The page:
Last night Alessio spoke at a WordPress Users Wales meeting about his blog and how he’s been using blogging in education. Here is his blog, please go and visit you won’t be disappointed (check out The Hidden Particles of Fishy Tank, brilliant).
Just to give you a taste of why I found it so inspirational, here’s an example of the sort of thing he does.
Last year he was teaching physics to Year 12 students (16/17 year olds). The subject area was photoelectricity and energy levels. As a past A Level physics student it rings distant bells but I don’t recall it being particularly exciting….. How wrong could I be?
What Alessio got the pupils to do, was write an ‘Ode to Photoelectricity’, a poem. Not what we did back in the day, but something that certainly gets you thinking, and requires considerably more effort than a ‘cut and paste’ from Wikipedia. So far so good. Next, the poems are posted as blogs, and the homework ‘marked’ (opened up for comments). This is great, everyone gets to see what everyone else is doing, and you get some helpful feedback. This is more than just learning physics; it’s acquiring the ‘giving and receiving feedback’ skill that just about every workplace I’ve experienced values greatly.
What happens next is even better. The assignment was about energy levels and photon emissions. This would also be blogged and then reviewed by the Year 6 (10/11 year old) kids in the local primary school. This is a real challenge in terms of understanding the science, and also the ability to communicate what you understand (great life skills again).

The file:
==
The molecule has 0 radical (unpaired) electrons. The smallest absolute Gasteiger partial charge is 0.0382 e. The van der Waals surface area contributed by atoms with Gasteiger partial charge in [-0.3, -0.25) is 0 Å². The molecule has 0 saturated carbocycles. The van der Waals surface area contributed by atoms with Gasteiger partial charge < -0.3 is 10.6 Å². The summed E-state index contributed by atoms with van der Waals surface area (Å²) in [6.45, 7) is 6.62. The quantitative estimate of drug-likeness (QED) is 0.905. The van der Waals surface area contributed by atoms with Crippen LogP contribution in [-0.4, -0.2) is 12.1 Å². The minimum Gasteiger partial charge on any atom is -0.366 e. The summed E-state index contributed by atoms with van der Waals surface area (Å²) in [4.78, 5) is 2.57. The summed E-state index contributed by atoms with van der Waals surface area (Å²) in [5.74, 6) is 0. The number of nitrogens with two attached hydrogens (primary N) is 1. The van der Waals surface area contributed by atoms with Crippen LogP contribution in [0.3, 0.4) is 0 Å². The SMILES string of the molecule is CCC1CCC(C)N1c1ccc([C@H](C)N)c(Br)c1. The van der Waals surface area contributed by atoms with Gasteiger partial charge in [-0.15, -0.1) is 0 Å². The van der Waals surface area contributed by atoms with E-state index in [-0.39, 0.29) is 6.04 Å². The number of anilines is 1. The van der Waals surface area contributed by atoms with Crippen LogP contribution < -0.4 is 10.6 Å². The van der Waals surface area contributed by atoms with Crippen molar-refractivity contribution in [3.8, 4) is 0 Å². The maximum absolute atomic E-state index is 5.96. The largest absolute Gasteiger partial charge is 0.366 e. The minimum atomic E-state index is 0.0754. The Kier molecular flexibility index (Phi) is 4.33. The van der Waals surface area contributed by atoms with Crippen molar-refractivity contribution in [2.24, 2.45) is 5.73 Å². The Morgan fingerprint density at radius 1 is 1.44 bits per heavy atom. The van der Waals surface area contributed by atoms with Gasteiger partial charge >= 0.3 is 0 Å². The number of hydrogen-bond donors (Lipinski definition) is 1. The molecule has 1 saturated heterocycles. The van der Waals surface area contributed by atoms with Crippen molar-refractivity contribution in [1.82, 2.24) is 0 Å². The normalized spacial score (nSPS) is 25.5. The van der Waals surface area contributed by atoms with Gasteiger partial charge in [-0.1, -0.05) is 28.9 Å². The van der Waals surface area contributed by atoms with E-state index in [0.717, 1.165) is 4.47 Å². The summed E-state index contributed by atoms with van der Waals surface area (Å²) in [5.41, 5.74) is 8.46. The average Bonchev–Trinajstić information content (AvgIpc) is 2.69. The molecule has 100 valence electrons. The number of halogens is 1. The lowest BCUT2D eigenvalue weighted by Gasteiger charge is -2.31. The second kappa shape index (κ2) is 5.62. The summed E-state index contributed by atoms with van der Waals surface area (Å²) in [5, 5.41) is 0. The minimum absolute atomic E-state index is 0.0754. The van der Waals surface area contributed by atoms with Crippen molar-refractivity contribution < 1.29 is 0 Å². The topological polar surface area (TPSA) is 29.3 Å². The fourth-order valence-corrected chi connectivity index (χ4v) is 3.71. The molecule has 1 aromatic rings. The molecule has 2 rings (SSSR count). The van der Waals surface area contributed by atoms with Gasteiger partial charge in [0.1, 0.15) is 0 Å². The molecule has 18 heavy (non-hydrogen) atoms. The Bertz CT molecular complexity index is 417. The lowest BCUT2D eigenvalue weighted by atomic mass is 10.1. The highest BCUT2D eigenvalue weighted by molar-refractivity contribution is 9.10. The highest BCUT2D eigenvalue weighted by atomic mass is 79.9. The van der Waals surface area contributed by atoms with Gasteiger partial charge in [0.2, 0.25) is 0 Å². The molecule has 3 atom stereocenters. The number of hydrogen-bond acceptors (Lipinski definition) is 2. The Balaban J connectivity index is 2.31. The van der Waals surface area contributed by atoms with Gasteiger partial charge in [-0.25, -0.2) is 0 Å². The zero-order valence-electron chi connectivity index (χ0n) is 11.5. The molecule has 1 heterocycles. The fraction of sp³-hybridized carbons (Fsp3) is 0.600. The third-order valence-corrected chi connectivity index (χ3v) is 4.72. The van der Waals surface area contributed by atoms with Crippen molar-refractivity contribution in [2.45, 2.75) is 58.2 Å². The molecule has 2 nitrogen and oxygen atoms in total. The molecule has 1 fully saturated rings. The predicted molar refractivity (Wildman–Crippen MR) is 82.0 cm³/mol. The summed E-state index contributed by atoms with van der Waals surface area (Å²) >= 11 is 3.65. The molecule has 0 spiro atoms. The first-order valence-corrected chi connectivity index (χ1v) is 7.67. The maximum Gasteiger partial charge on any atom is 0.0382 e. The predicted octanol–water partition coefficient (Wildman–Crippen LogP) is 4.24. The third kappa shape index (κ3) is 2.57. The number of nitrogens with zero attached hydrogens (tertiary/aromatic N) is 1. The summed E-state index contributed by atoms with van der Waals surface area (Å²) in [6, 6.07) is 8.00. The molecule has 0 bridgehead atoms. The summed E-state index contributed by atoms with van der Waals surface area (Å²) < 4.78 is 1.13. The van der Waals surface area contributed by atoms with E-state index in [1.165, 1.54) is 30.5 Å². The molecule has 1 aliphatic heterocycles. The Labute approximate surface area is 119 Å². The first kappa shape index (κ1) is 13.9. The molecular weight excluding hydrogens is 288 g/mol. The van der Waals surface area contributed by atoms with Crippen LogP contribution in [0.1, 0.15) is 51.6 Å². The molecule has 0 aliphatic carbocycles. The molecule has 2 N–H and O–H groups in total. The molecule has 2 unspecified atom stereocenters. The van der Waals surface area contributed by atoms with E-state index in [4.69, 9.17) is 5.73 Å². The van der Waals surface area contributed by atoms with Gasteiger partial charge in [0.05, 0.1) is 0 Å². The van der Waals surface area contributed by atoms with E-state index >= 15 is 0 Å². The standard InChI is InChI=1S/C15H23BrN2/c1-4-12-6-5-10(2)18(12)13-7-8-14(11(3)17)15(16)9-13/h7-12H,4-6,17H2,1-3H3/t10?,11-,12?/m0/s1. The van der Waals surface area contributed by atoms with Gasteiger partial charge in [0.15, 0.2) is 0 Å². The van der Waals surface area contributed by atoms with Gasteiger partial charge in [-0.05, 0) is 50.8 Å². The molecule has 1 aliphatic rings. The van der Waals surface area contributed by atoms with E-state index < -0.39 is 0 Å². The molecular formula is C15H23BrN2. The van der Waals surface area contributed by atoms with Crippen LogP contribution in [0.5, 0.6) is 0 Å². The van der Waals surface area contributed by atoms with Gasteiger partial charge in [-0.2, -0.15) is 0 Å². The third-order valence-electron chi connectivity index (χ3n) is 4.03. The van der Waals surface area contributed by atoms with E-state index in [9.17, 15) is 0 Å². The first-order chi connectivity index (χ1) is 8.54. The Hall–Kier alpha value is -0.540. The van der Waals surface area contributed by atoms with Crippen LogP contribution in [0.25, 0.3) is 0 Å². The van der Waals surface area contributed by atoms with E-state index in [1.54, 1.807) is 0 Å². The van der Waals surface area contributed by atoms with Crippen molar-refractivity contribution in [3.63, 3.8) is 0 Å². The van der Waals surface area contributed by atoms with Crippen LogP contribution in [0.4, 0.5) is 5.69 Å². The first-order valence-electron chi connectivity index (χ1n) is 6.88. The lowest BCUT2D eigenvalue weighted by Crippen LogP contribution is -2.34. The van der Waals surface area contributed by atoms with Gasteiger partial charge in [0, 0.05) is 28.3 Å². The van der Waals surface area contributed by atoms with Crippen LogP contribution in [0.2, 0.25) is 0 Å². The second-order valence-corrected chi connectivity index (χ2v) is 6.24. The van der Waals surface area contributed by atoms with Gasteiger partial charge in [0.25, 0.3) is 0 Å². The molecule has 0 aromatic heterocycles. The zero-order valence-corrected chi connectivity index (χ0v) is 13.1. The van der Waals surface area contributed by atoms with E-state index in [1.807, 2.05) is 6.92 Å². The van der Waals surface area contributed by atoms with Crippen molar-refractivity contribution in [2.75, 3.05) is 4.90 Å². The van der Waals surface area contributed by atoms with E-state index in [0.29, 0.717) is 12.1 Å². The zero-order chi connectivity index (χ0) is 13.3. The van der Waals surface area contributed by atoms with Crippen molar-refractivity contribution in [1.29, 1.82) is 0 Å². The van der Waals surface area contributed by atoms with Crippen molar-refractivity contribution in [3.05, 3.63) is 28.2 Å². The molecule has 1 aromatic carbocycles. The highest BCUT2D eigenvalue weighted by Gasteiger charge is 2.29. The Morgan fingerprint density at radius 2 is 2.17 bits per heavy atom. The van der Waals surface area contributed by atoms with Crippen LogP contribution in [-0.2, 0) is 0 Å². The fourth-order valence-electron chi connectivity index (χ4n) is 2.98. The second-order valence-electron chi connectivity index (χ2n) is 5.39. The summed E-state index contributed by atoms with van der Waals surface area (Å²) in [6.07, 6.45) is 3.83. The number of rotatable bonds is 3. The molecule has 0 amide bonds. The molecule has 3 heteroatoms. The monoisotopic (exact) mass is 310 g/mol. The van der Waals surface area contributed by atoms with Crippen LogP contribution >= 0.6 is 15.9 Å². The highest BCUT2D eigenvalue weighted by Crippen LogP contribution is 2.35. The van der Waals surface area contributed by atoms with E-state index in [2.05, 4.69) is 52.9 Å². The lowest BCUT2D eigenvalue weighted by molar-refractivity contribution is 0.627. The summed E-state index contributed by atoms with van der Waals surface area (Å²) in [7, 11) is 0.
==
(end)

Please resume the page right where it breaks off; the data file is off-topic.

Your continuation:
The best way to see the impact of this is to view the outputs via Alessio’s post on collaboration cross phase through blogging. Have a look at this very scientific presentation from some of the pupils. Standard power point stuff; similar to what many of us get served daily at work.
The solitary response from Year 6 pupils says it all.
As a contrast here is a link to another piece of homework, which makes full use of colour and animation to communicate the message. The comments speak for themselves, here’s a selection.
Interestingly, today I was at a conference where the message was being given that public service organisations in Wales need to develop a culture of accepting challenge and feedback. Perhaps Alessio is already developing these people for the future by teaching them physics in a fun and inspiring was. He certainly inspired me, thanks Alessio.
So, what’s the PONT?
- Inspiring teachers really do make a difference.
- Having fun at what you do is a key component to learning and engagement.
- Blogging is much more than just broadcasting your views. Looking for, accepting and giving feedback is a skill lots of people (I know) could usefully develop.